Plenty of small sport fishing trips available if you look around. If you can find Nacho's boat trips, he will give you a fun trip and can take you whale watching if you don't want to fish (be forewarned he'll stop to fish anyhow if he sees something interesting).

There are a couple of other beaches that are more 'local', if you're up for minor adventure scout out the other beaches around town.

You can go hiking to the north-east, west and south. OsmAnd or covers the walking paths.

There are several options for yoga locally, including The Rose Room and Oka Hey Sayulita, both of which offer yoga classes twice daily (as of February 2024).

Buy edit

Surfing at Sayulita

There are ATMs throughout the village, for example from Multiva. As they are standing on the streets, take care that they aren't manipulated.

Plenty of shops with tourist things and local art.

Huichol Indians sell their handcrafted wares in the plaza daily. The true find: some of the best Huichol art in Mexico in the museum store Galeria Tanana on Avenida Palmar.

Eat edit

For breakfast try Rollie's Place just a couple of blocks off of the main square (they also serve dinner now too). There are 40 or more restaurants in town even though it is a small town. Try the street side taco stand vendors for some great fare and cheap eats.

Try the Mangiafuoco for dinner, an Italian restaurant with an Italian chef with a menu changing daily, and frequent live music later on. Excellent homemade pasta and wood oven fired pizza.

  • 1 El Itacate, Av. Revolucion 15, +52 553 068 0645. Daily 13:00 - 21:00. Excellent meat-oriented tacos, one of the best in town.
  • 2 Don Pedro's, Calle Marlin 2, +52 329 291 3090. Daily 09:00 - 22:00. Friendly, lively beachfront palapa restauarant. Wood-fired pizzas (try the bacon-shrimp). Spicy tuna tostadas, several pasta and rice dishes, burgers.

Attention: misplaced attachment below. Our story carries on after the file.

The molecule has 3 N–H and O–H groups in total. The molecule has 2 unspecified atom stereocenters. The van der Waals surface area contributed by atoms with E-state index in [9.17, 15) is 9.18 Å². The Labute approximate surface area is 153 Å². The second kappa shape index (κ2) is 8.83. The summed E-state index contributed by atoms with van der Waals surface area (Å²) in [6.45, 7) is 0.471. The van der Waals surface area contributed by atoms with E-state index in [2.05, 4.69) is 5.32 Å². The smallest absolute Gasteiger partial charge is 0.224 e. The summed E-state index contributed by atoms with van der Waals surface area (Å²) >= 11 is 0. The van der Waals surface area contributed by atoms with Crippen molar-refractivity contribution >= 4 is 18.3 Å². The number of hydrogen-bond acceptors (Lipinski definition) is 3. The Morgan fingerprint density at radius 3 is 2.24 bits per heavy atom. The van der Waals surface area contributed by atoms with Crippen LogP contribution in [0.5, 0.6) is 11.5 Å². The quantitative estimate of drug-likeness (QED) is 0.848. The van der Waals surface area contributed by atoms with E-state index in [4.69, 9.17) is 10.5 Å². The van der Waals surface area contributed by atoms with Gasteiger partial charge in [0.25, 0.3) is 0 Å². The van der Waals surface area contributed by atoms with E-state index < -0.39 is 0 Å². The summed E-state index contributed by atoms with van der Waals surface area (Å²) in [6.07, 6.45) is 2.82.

• 3 Mary's, Av. Revolución 36. Fun casual traditional Mexican restaurant specializing in fish tacos and fresh seafood dishes.
  • 4 Yah Yah Cafe, Niños Heroes 4, Centro (at Condominios Casas Grandes). W-M 07:30 - 15:00, closed Tu. Good breakfast place with coffee, bagels, egg bowls, etc.
  • 5 Tierra Viva, Calle Marlin 10, +52 329 291 3280. Daily 08:00 - 23:00. Upscale nouveau Mexican restaurant with a menu leaning heavily towards seafood. The Molcajete de Mariscos is a feast for the hungry seafood lover. Coconut shrimp is excellent. Full bar with good martinis (the espresso martini is a winner).

Drink edit

The main drag, Calle Delfines

Go to one of the grocery stores off of the main square to get cervezas, then return your bottles for deposit returns. There are margaritas the size of your head available at Costeno's, which is located right on the beach, straight down from the plaza.

If you are looking for a more upscale establishment, try Don Pedro's (also on the beach) or head to the plaza and check out Miro Vino or Calypso. If you want to learn about and sample Mexico's finest Tequilas, then try Sayulita Fish Taco.

Sleep edit

There are several affordable options for accommodation. The town center is just a couple blocks in size and you should have no trouble finding a place to stay. The campgrounds in Sayulita are considered to be among the best in Mexico and are famous word of mouth lore passed among seasoned travelers.